We live in a busy world – a world where all the things we would like to keep on top of get buried under a barrage of non-stop information on an assortment of different timelines you don’t even remember creating an account for. As we’re sure you know, it can be exhausting and pretty well impossible to try and filter what’s important out from all the noise.
To help deal with this modern problem, we’ve decided to put together a weekly re-cap of some excellent outside articles and work that we’ve recently enjoyed and think are worth a read (or listen/watch) over the weekend’s morning coffee. So, without further ado, here’s another weekly wrap-up.
Waterton-Glacier Becomes First International Dark Sky Park by Justin Franz
“For years, Glacier and nearby Waterton Lake National Park have been touting their dark night sky as another critical natural resource, just as important as glaciers or goats. On April 28, officials from the United States and Canada gathered at West Glacier to celebrate Waterton-Glacier International Peace Park being named the first trans-boundary International Dark Sky Park.” Read More…
Photo credit: Greg Lindstrom | Flathead Beacon
Not One, But Three Bison Born in Banff National Park by Elizabeth Cameron
“On April 22, a wild bison was born in the park for the first time in 140 years, marking an important achievement for a reintroduction project that began earlier this year.” Read More…
Photo credit: Banff National Park
Conservation Groups Round up 12 Pregnant Caribou to Protect Their Calves by Michele Jarvie
“Pregnancy rates for mountain caribou are consistently high, but calf survival rates are low. The Columbia North herd has declined substantially since 1994, when 210 were recorded, to fewer than 150 caribou. This herd has been stable since 2013, but the same can’t be said for others in the Selkirk, Purcell, Monashee and Rocky mountains.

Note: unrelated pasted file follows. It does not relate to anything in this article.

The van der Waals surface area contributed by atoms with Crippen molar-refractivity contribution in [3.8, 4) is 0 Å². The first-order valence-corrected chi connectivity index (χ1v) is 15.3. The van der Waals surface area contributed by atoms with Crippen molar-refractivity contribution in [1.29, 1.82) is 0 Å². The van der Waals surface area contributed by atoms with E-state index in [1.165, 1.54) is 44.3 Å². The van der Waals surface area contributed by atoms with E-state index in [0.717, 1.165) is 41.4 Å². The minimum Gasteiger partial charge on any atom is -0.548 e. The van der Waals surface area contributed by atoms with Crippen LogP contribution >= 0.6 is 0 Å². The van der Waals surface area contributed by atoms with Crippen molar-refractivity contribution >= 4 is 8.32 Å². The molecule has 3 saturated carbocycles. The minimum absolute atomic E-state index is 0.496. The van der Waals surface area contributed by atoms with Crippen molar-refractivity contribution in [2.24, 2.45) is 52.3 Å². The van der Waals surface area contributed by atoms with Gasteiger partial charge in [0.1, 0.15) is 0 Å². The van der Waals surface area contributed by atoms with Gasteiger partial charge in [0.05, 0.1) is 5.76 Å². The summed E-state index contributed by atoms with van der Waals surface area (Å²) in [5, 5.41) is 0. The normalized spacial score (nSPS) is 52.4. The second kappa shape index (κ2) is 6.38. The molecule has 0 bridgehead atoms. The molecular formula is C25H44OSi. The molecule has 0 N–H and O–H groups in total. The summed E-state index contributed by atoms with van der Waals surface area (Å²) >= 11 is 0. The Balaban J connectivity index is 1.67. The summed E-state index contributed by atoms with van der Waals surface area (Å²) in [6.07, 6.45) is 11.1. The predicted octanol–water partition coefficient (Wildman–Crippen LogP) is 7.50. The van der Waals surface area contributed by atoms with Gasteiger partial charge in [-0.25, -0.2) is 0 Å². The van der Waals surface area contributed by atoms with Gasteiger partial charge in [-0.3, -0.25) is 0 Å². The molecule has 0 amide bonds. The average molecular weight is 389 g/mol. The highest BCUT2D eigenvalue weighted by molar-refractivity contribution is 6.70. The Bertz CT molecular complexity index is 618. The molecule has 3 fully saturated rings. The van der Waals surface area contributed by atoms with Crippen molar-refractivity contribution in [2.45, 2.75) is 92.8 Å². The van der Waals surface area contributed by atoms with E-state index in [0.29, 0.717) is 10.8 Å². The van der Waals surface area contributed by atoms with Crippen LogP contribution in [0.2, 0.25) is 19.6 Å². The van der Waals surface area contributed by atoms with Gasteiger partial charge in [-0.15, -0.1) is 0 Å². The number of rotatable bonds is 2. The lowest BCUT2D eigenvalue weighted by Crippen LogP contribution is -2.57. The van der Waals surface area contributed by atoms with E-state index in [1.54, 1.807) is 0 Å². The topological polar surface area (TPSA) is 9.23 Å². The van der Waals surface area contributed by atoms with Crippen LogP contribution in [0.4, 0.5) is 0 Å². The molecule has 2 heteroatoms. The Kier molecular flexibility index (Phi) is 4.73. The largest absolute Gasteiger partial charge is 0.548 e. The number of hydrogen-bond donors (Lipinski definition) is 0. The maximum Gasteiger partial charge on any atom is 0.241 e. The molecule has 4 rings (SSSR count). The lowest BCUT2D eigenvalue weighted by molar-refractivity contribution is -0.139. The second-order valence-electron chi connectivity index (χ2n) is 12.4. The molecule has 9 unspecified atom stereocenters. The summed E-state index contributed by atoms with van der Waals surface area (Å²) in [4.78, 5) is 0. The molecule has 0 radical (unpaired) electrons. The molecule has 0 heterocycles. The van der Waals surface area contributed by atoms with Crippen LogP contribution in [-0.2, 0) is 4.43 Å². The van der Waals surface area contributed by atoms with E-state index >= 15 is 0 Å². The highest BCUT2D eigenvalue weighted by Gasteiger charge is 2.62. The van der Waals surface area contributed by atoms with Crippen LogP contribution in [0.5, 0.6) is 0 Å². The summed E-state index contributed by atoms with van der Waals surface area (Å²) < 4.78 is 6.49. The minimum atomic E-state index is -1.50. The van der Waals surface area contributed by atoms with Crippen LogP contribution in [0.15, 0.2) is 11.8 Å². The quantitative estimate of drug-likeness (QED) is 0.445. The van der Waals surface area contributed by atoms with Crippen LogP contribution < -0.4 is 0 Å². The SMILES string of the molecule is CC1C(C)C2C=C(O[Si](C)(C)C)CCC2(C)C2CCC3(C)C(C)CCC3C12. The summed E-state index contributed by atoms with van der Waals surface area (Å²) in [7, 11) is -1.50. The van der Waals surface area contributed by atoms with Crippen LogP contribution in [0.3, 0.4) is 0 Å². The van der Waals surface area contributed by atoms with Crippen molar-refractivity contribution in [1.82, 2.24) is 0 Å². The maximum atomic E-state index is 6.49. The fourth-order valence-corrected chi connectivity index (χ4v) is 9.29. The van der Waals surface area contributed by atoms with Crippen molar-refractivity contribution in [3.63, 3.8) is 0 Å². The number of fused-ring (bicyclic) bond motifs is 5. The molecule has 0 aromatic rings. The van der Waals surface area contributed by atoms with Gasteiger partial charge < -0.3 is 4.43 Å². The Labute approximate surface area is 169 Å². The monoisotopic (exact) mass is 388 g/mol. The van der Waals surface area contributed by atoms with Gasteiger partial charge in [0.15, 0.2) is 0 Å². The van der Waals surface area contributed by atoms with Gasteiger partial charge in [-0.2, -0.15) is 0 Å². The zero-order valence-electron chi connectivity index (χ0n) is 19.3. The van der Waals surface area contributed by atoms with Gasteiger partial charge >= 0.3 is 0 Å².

“Essentially, for caribou, most calves won’t make it to their first year,” said Kelsey Furk of the Revelstoke Caribou Rearing in the Wild Society.”
Photo credit: Revelstoke Caribou Rearing In The Wild Society
Canada’s Coal Flows Into Montana’s Streams by Celia Talbot Tobin
“In May 2016, the British Columbia Auditor General called out provincial mine regulators for failing to comply with environmental regulations over the past decade, supporting scientists’ assertion that the Elk River and the watershed north of Lake Koocanusa is in peril. The two-year report states that neither British Columbia’s Ministry of Energy and Mines, nor the Ministry of Environment, have effectively evaluated or enforced their own mine regulations.” Read more…
A downstream perspective from Montana on the Elk Valley coal mines and the selenium pollution flowing across the border in Lake Koocanusa and into the Kootenay River.
Photo credit: Celia Talbot Tobin
B.C. Election 2017: Where The Parties Stand on Key Environmental Issues by David Suzuki Foundation
As you are probably well aware… the 2017 B.C. Election is very much in full swing. The General Voting Day (aka: The Last Day To Vote) is May 9th, but Advance Voting already begun. If you are still making up your mind, or are just curious where parties stand on key environmental issues, the David Suzuki Foundation has compiled this helpful guide. And for a comparative look at where parties stand on climate action, Citizens’ Climate Lobby Canada has put together this helpful comparison.
We could go on, but that seems like a healthy amount of content for the weekend, so we’ll leave it at 5.
Of course, if you’re hungry for more, you can always jump over to Wildsight’s News section for some extra reading material (where, among other things, we’ve recently posted our 2016 Annual Report, as well as articles on how both the birds and the bears are back). And don’t forget to grab your daily planner and head over to our Events section to see what’s coming up.
Hope you had a good week and that your weekend will be of the wild variety!